“The reopening committee did an incredible job,” Reichenbecher added. “It would have been overwhelming if the FREA Executive Committee had taken it on by itself. And now we know who wants to be more involved with health and safety in their building.”
Information and training are essential
Since the pandemic hit, Barkkume has provided advice to NJEA locals, assigned other WEC hygienists to help, and conducted school walk-throughs.
Little or no information and training about disinfecting hazards is a common theme. Some people have asthmatic reactions to commonly used products. At least one situation led to a complaint to Public Employees Occupational Safety and Health (PEOSH).
“Too often, custodians aren’t being told what they need to know,” Barkkume says. “For example, one worker got only a really quick information session from a sales rep. There’s no documentation of the training, and it wasn’t done by a qualified person.” The sidebar summarizes some aspects of the New Jersey Hazard Communication Standard.
As one local education association representative implores: “People need training before they use any new chemicals. Be more aggressive, sometimes, to protect your association’s members.”
Barkkume adds, “File a PEOSH complaint if you have a strong case.”
Committees make it better
“We never say a school’s safe,” Barkkume says. “We can say if ventilation meets the state’s minimum requirements or, in some cases, exceeds them.”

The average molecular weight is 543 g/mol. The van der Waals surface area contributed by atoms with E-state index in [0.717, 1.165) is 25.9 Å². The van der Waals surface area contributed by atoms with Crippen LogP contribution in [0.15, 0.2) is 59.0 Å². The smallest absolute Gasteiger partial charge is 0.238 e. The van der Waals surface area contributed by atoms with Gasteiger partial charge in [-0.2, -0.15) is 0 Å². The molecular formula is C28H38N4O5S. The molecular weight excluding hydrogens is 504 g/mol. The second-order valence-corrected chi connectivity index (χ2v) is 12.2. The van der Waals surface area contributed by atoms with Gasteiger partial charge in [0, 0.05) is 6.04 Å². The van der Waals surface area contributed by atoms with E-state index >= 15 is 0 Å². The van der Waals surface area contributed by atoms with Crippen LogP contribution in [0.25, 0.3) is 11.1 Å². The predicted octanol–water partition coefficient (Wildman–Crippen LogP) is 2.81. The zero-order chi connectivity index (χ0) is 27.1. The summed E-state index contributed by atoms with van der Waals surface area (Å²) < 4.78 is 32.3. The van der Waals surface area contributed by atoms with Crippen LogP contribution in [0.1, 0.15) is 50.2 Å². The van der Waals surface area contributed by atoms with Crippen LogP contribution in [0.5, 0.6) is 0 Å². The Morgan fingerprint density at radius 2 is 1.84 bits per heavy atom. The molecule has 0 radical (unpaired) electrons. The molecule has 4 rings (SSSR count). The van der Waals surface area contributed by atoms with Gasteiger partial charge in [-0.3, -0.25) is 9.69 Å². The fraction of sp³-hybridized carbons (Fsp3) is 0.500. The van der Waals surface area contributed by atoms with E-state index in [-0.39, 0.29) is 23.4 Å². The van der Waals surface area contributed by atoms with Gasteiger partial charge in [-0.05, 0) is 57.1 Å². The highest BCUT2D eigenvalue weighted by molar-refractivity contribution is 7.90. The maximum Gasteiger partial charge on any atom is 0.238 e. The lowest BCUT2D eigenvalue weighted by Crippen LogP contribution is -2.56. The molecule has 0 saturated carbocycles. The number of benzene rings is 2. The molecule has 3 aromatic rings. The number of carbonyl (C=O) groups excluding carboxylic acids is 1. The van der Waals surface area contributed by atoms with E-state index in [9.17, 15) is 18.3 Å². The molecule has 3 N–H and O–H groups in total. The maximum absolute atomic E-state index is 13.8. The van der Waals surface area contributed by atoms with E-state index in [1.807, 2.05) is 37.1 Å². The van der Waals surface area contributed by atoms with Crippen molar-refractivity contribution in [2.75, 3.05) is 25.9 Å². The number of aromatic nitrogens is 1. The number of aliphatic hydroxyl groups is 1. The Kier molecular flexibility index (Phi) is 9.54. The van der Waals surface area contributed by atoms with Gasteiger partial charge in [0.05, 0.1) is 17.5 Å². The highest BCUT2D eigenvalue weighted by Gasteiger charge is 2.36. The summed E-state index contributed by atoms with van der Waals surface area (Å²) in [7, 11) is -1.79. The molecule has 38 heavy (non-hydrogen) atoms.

Detailed inspections take time, he says; a space could have problems that people don’t know about or consider. Many ventilation issues depend on the building’s age, maintenance practices, funding and upgrades.
“It’s not something where you can just look at documents and say it’s good or here’s what needs to be fixed,” Barkkume says. “There are such long-term problems in some places where the local associations with health and safety committees are the ones getting things done.
“Being organized, doing things—that’s how you get results,” he adds. “Committees help administrators uncover things that are misunderstood or misrepresented. You need people on the ground, before, during and after to know the history of which spaces are bad, and if things have really been fixed.”
Dorothy Wigmore is a long-time health and safety specialist, trained in occupational hygiene, ergonomics and “stress.” A Canadian, she also has worked in the U.S. and Mozambique, focusing on prevention and worker participation to solve job-related hazards.
New Jersey’s Hazard Communication Standard says employers must, among other things, “Train all workers who are potentially exposed to hazardous chemicals. Hazard Communication Standard training must be provided by a technically qualified person, on paid time, and in a manner consistent with the educational level, literacy, and language of the employee being trained.” See bit.ly/njhazcomstandard.
NJEA, Health and Safety Manual, other OHS materials
Health and Safety Committees Knowledge + Action = Change
NJEA, NJ WEC
Disinfecting can be hazardous to all staff and students